"In recent years an active research topic on the early modern era has been the intersection of human beings and the natural world. From all sides have come significant works investigating the science of describing natural history and the invention of exoticism and the endemic or the indigenous. Nature and Culture in the Early Modern Atlantic explores the natural world as conceived in the sixteenth-century Atlantic basin. With footings in both history and anthropology, Peter C. Mancall is well positioned to plumb the topic . . . [and the book] delights as it enlightens at every turn."—Journal of Southern History
"[A] graceful and sumptuously illustrated collection of essays exploring the cultural impact of encounters with American habitats and inhabitants on early modern European ideas about nature . . . [T]he book draws on a rich corpus of images and the author's deep familiarity with European visual culture to consider how the nature of the New World sometimes echoed and sometimes challenged European knowledge about the environment and even the nature of that knowledge itself."—Envorinmental History
"Through a wide-ranging series of case studies, this book weaves a compelling narrative of visual, cultural, and ecological exchange in the early modern Atlantic world . . . The use of oral history and folklore helps to develop a broad perspective on early encounters in the Atlantic basin, expanding upon previous scholarly explorations of the subject that do not always pay such close attention to these types of sources."—Winterthur Portfolio
"Brilliantly illustrated and written with flashes of wit and humor, Nature and Culture in the Early Modern Atlantic traces the shift in people's thinking about nature from the medieval to the modern period. Peter C. Mancall brings his encyclopedic knowledge of the primary and secondary sources to bear on monsters, insects, tropical forests, and indigenous peoples and shows that a new fascination with the material spectacle of the New World contributed to secular explanations of natural phenomena."—Donald Worster, author of Shrinking the Earth: The Rise and Decline of American Abundance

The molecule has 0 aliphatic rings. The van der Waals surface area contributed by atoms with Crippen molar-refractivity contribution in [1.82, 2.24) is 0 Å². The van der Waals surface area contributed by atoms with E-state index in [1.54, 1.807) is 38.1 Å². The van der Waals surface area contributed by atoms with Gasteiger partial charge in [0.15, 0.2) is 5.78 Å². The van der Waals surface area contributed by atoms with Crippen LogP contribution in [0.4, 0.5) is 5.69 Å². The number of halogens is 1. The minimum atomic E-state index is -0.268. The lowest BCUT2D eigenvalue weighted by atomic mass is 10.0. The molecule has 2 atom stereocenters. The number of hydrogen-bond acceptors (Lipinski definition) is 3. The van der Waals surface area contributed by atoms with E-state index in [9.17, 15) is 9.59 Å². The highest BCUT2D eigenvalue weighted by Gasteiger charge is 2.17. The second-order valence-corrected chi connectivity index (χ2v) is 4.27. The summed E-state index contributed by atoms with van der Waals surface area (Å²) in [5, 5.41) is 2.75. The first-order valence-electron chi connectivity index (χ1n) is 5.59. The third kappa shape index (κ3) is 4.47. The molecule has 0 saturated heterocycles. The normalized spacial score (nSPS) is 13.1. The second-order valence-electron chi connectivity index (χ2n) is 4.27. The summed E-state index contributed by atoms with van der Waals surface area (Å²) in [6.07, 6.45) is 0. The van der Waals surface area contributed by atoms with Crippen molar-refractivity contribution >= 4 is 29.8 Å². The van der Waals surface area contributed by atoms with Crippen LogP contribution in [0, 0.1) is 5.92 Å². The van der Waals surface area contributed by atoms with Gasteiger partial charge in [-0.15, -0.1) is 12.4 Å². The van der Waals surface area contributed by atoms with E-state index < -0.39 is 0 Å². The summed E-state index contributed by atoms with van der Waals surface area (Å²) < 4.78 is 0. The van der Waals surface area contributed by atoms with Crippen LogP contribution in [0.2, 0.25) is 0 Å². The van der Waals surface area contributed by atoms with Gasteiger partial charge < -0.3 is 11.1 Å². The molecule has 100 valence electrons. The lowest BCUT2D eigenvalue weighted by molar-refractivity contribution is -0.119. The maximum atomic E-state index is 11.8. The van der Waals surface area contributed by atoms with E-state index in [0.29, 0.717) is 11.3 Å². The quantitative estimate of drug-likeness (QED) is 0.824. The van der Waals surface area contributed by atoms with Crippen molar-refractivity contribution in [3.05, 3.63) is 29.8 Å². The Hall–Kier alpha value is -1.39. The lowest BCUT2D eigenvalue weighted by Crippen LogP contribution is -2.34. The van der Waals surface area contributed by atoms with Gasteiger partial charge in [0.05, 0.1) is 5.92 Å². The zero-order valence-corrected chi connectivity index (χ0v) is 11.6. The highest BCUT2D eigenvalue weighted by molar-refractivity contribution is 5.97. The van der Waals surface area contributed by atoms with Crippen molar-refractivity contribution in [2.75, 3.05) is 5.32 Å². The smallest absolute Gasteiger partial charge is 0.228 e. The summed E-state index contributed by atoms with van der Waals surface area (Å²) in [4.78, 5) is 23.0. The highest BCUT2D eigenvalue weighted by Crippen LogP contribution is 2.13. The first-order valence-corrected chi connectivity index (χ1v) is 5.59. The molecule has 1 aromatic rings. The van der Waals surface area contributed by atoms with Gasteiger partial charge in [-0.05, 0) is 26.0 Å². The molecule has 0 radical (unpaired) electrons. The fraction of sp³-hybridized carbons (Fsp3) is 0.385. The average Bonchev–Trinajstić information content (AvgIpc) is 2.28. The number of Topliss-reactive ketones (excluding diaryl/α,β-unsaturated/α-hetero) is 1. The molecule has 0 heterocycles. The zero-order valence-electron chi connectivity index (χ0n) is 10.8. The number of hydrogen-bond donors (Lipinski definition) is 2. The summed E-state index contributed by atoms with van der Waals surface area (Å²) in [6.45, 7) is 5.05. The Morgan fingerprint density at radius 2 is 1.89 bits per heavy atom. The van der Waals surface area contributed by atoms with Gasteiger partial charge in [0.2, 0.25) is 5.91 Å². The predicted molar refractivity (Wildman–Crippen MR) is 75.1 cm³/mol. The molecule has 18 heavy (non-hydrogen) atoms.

"Peter C. Mancall's Nature and Culture in the Early Modern Atlantic introduces the reader to a wondrous variety of ways that individuals, both individually and collectively, attempted to view and conceptualize the early modern Atlantic ecological world, from insects to maps and from imagined monsters to actual peoples. Abundantly illustrated, it is a tour de force of creative synthesis, engagingly drawing us into an era marked by a complex meeting of beliefs and ideas, and setting the stage for the intellectual traditions that would follow in its wake."—Joanne Pillsbury, The Metropolitan Museum of Art
"In this compact, learned, and beautifully illustrated book, Mancall probes a wide array of written, oral and art historical sources on the real and imagined flora and fauna of the Americas in the sixteenth century, examining everything from monsters to mosquitoes. He shows in exquisite detail how the integration of the Atlantic world unsettled sensibilities toward nature."—J. R. McNeill, author of Mosquito Empires: Ecology and War in the Greater Caribbean, 1640-1914